SINGAPORE - Chinese tech giant Huawei is offering Singaporeans more than 140 free online courses covering topics such as artificial intelligence (AI), 5G and cloud computing.
Depending on the course - all of which are available in both English and Mandarin - participants will have to commit between 10 and 50 hours each to complete, which they can do so at their own time either via their laptops or their mobile phones.
There are different courses made for different aptitudes. An entry-level AI course gives users an overview of the technology and trains them in the basics of programming language Python, as well as knowledge about machine learning platform TensorFlow. A more advanced AI course would teach users about natural language processing, among others.
Announcing the launch of the Virtual AI Academy at the Huawei Ecosystem Summit on Tuesday (June 23), Huawei International chief executive Nicholas Ma told The Straits Times that this new initiative was part of the firm's commitment to address the AI talent crunch in Singapore.
"We believe that these efforts will help the ecosystem, as well as open up new business opportunities and emerge stronger together," he said.
This comes after the company opened a US$10 million (S$13.9 million) AI lab at Changi Business Park last November, which was said to be the country's first AI lab to boast 5G capabilities.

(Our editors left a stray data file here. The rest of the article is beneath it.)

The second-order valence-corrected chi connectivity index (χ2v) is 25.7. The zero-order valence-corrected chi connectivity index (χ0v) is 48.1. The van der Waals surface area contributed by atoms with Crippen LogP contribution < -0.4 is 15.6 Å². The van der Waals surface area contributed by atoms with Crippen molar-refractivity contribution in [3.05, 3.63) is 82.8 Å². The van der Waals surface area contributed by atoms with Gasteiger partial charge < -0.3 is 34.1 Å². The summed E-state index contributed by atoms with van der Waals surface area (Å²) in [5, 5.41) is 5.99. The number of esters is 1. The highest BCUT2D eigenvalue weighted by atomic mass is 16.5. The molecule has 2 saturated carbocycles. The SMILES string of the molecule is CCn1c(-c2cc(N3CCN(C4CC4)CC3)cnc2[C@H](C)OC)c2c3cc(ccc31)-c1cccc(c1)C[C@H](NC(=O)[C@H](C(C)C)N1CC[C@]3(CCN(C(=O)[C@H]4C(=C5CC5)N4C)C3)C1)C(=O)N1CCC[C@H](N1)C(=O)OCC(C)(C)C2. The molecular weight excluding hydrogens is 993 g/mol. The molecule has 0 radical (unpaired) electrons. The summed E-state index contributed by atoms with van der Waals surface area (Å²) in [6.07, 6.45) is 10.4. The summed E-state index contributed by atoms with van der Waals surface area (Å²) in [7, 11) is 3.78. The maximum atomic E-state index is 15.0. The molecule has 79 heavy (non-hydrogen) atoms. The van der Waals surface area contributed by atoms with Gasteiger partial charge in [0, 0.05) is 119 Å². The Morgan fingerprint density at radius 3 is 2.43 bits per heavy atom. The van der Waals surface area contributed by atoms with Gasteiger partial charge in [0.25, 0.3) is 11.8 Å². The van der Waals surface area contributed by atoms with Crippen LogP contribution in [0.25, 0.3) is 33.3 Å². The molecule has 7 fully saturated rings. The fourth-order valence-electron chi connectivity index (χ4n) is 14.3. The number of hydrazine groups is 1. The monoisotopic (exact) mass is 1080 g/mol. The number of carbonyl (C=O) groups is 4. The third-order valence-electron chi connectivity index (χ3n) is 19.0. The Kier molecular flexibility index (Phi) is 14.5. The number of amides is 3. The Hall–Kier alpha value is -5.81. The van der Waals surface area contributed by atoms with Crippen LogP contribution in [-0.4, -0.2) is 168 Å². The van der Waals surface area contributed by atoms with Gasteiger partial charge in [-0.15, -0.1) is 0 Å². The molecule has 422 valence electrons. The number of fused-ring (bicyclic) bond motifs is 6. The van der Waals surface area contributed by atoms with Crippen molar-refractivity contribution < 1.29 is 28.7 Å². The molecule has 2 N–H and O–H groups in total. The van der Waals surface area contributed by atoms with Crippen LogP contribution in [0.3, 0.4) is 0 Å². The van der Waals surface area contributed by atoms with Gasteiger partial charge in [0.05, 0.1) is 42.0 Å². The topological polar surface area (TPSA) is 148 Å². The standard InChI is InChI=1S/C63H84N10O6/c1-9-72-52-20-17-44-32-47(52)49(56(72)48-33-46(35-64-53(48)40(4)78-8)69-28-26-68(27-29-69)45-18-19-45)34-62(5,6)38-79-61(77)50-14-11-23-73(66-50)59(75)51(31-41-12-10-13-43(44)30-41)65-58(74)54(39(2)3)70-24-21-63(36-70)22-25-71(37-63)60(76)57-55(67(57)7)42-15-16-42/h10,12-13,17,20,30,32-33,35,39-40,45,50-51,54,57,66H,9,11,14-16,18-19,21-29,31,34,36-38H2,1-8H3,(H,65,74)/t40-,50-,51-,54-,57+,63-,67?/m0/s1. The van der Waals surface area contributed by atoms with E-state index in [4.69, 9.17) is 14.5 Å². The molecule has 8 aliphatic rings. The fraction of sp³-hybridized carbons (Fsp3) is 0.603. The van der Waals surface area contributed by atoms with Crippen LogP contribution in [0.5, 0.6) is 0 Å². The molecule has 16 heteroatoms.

At the opening last year, he told reporters that filling the tech talent gap here was beneficial to all parties. "Hopefully... these talents will help us in the long run and make contributions to our business," he said then.
Since the start of the circuit breaker period in April, the company did a trial run of the virtual academy, partnering with local firms to enrol more than 300 professionals for various courses.
Mr Jeff Liu, a senior solution architect at a Singapore tech firm, signed up for three courses on cloud computing, storage and intelligent monitoring systems, completing them in about 1½ months.
Even though he comes from a tech background, Mr Liu, who is in his late 40s, said in an e-mail interview that he had "always thought of upskilling, because technology evolves so rapidly".
Some requirements of the courses came with online group discussions, which he found useful as he could ask questions. "I received answers with detailed explanations from the instructors in just two hours," he added.
Besides cultivating talent, Mr Ma on Tuesday said that those who wished to visit the AI lab could continue to do so even though the Covid-19 pandemic has limited people's physical movements.
"We have digitalised our AI lab and moved it to cloud to allow everybody to visit online freely," he said.
The virtual AI lab is available on the Huawei website, where users can do virtual walk-throughs and learn about different AI applications, such as face recognition and automatic speech recognition.